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Midnight Tides
Midnight Tides
Midnight Tides
Audiobook31 hours

Midnight Tides

Written by Steven Erikson

Narrated by Michael Page

Rating: 4 out of 5 stars



About this audiobook

"The series has clearly established itself as the most significant work of epic fantasy since Stephen R. Donaldson's Chronicles of Thomas Covenant." -SF Site

After decades of internecine warfare, the tribes of the Tiste Edur have at last united under the Warlock King of the Hiroth. There is peace, but it has been exacted at a terrible price: a pact made with a hidden power whose motives are at best suspect, at worst deadly.

To the south, the expansionist kingdom of Lether, eager to fulfill its long-prophesied renaissance as an empire reborn, has enslaved with rapacious hunger all its less civilized neighbors. All, that is, save one-the Tiste Edur. And it must be only a matter of time before they, too, fall-either beneath the suffocating weight of gold or by slaughter at the edge of a sword. Or so destiny has decreed.

Yet as the two sides gather for a pivotal treaty neither truly wants, ancient forces are awakening. For the impending struggle between these two peoples is but a pale reflection of a far more profound, primal battle-a confrontation charged with the still-raw wound of an old betrayal and the craving for revenge at its seething heart.

"Erikson ranks near the top of the epic fantasy pantheon." -Publishers Weekly (starred review)

"This novel and all others in the Malazan Book of the Fallen series follow my own pronunciations of 'Malazan' words and names. My thanks to Michael and Jane and everyone at Brilliance Audio." -Steven Erikson, Victoria, B.C. Canada, January, 2014

Release dateMar 4, 2014
Midnight Tides

Steven Erikson

Steven Erikson is an archaeologist and anthropologist and a graduate of the Iowa Writers’ Workshop. His Malazan Book of the Fallen series, including The Crippled God, Dust of Dreams, Toll the Hounds and Reaper’s Gale, have met with widespread international acclaim and established him as a major voice in the world of fantasy fiction. The first book in the series, Gardens of the Moon, was shortlisted for a World Fantasy Award. The second novel, Deadhouse Gates, was voted one of the ten best fantasy novels of 2000 by SF Site. He lives in Canada.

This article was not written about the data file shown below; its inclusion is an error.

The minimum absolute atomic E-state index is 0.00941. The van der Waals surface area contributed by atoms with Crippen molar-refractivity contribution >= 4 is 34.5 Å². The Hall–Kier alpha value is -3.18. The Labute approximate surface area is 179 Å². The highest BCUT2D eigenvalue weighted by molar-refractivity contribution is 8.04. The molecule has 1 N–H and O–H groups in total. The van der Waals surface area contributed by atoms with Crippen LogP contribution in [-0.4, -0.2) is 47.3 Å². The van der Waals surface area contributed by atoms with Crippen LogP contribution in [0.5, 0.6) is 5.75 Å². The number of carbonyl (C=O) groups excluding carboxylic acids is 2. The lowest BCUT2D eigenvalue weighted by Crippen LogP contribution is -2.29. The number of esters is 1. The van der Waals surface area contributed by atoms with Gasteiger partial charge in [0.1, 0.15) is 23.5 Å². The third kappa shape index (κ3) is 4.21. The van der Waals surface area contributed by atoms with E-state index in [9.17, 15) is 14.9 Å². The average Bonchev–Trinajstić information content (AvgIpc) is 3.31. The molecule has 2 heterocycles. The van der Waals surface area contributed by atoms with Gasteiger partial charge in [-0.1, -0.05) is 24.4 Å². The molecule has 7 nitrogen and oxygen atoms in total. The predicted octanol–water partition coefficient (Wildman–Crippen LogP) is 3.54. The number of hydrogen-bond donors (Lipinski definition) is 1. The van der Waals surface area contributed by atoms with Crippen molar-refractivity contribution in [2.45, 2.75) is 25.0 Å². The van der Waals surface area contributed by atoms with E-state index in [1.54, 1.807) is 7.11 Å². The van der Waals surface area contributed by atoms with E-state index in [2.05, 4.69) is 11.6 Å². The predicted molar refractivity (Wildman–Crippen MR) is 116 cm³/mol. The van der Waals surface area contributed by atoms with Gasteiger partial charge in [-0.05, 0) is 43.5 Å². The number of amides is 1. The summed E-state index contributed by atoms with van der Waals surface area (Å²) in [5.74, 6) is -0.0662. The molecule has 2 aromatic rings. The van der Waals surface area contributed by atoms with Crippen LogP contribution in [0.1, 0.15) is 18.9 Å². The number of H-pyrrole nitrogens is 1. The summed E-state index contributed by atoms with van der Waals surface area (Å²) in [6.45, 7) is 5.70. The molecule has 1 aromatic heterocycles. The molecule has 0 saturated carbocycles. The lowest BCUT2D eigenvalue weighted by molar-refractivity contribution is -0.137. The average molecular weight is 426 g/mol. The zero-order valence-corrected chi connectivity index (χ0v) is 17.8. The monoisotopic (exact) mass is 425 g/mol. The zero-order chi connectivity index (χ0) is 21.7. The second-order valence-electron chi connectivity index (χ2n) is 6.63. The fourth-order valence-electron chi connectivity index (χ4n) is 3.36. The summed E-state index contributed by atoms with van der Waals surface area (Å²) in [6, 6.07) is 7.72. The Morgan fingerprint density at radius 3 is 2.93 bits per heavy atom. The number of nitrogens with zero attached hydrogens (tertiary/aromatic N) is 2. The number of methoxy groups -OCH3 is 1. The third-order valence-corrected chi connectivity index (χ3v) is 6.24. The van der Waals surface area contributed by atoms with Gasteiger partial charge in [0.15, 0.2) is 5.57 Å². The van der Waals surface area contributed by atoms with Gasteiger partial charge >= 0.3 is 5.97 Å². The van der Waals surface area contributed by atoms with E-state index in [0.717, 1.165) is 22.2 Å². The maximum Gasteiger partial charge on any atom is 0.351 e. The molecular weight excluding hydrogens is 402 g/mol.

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Reviews for Midnight Tides

Rating: 4.1063829787234045 out of 5 stars

705 ratings20 reviews

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  • Rating: 4 out of 5 stars
    I enjoyed this book. The cast of characters in this one is greatly reduced from previous novels, but it made the story more focused and easier to follow upon initial reading. The new cast of characters are interesting and complex, and Bugg is easily one of my favorites in the series so far. I also love the family dynamic of the Sengar family, especially Fear and Trull. It feels very real and organic with loyalty to family conflicting with what is best for their people. Overall, this is among my favorite books of the series.
  • Rating: 5 out of 5 stars
    Another fantastic book in the Malazan series. This book takes place in a completely different area and focuses on completely different type of people. A more contained story then the others while also having much more explanation on the world. To me, this actually seemed like a good book to start with, as it explains much more than the first book. Practically all the characters are new and all are extraordinary and stand out on their own. There is much more comedy in this book too, especially with Tehol and Bugg. Great book for a great series.
  • Rating: 2 out of 5 stars
    This book is way too much. We jumped back in time just eons and eons. There's only one familiar character--Trull Sengar, from just last book, I think. And he was minor there, and haunted by some dread treachery that I really didn't think we needed to see more of, as it was explained adequately in that book. But of course, it's not the author's style to go back and explain /anything/ in depth. Now, what we seem to be covering is the prelude to Trull Sengar's betrayal. And also, more about the Tiste tribes and mythos. Damn, we're talking about truly epoch, a lot of time passing. What the Tiste Edur people seem to consider their gods are still only people who were running from their old world and its destruction. Thus, the actual gods still aren't made apparent. Of course, the world they came to has its own perfectly powerful and effectual gods and peoples, so there's that to deal with and sort out as well.

    So, struggling so much with this volume, I hopped on the Malazan forums searching for inspiration to continue the story. And found that many people consider this book one of the best in the series.

    What. The. F&*(.